Last week, Alexander Lukashenko, president of Belarus, bafflingly announced he would sign a decree that would return to the status quo in 1861 and reinstate serfdom. When it comes to backsliding on economic modernisation, Mr Lukashenko is clearly a world-beater.

Yet other emerging markets, while not actually going backwards, have shown little enthusiasm in recent years for bold policy moves to streamline regulation, tackle corruption, improve the legal environment and, most particularly, build the infrastructure needed for a modern economy. Continue reading »

By Stephany Griffith-Jones, Columbia University

Leaders of the BRICS (Brazil, Russia, India, China and South Africa) nations are committed to the creation of a new Development Bank for infrastructure and sustainable development. Details of the bank’s operations are expected at the forthcoming BRICS summit to be held in Brazil this July.

The bank is set to play an important role in helping to meet needs for an estimated US$1tn or more in annual investments in infrastructure and sustainable development. The future growth prospects of the BRICS countries will depend in large measure on these investments materialising.

What are the likely challenges this institution will face as it moves from the design to the operational stage? Continue reading »

Source: central bank (click to enlarge)

Market economists have sharply downgraded their outlook for Brazilian growth this year to just 1.5 per cent from an already-anaemic 1.63 per cent, according to a weekly survey of about 100 economists conducted by the central bank. The consensus for 2015 has also fallen, to 1.85 per cent from 1.96 per cent a week earlier. (Our chart is from the central bank report: PIB is GDP; the black line traces the evolution of the outlook for 2014, the red line for 2015.) Continue reading »

By João Carlos Ferraz of the BNDES

The debate about Brazilian development has reached a consensus: investment is the key to a rebound. This is an interesting and very welcome phenomenon as economic analysts very seldom come to similar conclusions. However, when discussing development financing and the contribution of the country’s development bank, the BNDES, this debate has been largely characterised by shallow analysis, with extensive use of expressions with minimum substance, yet very conclusive in defining a negative role for the BNDES in pulling investment upwards. This has resulted in unproductive and even unfair attacks on one of the country’s institutions that has most effectively contributed to Brazil’s development. Continue reading »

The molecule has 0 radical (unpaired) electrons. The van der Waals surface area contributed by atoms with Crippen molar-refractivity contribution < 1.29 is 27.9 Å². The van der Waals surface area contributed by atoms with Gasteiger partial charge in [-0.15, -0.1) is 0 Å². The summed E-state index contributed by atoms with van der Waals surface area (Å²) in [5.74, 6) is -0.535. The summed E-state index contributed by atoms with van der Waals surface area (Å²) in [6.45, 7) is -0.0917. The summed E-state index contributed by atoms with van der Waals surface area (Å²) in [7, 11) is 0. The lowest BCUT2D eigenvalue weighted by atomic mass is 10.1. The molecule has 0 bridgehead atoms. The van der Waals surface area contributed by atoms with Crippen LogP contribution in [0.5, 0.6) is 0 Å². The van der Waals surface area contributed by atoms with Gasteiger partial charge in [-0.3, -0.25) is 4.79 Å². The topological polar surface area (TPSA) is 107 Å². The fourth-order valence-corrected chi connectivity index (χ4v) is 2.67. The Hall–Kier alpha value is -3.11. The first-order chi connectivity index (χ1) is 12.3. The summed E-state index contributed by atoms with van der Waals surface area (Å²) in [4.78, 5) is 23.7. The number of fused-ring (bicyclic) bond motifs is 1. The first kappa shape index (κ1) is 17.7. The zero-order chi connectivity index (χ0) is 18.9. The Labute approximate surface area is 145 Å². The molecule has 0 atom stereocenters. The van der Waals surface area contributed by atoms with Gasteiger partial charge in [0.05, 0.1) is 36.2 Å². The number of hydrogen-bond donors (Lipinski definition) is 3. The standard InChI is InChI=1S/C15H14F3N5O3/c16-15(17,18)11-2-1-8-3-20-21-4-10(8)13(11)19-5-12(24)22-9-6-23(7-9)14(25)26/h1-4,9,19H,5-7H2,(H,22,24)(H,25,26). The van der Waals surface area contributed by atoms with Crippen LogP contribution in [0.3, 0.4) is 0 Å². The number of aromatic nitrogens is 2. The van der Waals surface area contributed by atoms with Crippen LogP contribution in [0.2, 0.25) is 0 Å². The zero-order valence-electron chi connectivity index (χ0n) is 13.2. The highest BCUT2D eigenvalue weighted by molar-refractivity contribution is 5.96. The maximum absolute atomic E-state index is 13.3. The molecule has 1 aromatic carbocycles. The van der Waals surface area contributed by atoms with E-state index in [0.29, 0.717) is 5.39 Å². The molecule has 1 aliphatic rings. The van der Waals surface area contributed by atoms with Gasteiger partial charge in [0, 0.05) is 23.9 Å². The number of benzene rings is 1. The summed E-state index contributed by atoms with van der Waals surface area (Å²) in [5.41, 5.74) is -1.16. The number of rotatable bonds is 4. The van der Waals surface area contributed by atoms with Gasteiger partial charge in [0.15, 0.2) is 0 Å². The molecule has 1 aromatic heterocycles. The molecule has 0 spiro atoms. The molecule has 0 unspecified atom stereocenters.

When in 2007, Fifa president Sepp Blatter awarded Brazil the right to host the 2014 World Cup, Brazilians celebrated like they had won the final already.

So why is that – with only 14 days to go before the kick-off at São Paulo’s Itaquerão stadium – people do not seem more animated? Brazilians seem to be moving slower than in the past with their normally effusive efforts to decorate everything in yellow and green, the colours of Brazil’s Seleção, the national teamContinue reading »

The monetary policy committee of Brazil’s central bank on Wednesday night voted to keep its benchmark interest rate unchanged at 11 per cent.

The move ended a tightening cycle that began in April last year. Continue reading »

By Márcio Garcia of PUC Rio

Another R$30bn ($13.5bn) in long-term loans will be given this year by Brazil’s National Treasury to the BNDES, the government-owned National Bank for Economic and Social Development. These transfers are made at a highly subsidised interest rate, called the TJLP, currently 5 per cent a year, while the central bank’s base rate, the Selic, is currently at 11 per cent. The Treasury’s transfers to government-owned banks, initiated in 2008, currently amount to almost 10 per cent of GDP, of which R$414bn has gone to the BNDES. These resources are lent by the BNDES to corporations, also at subsidised rates.

Nonetheless, Brazil’s investment to GDP ratio remains anaemic. Continue reading »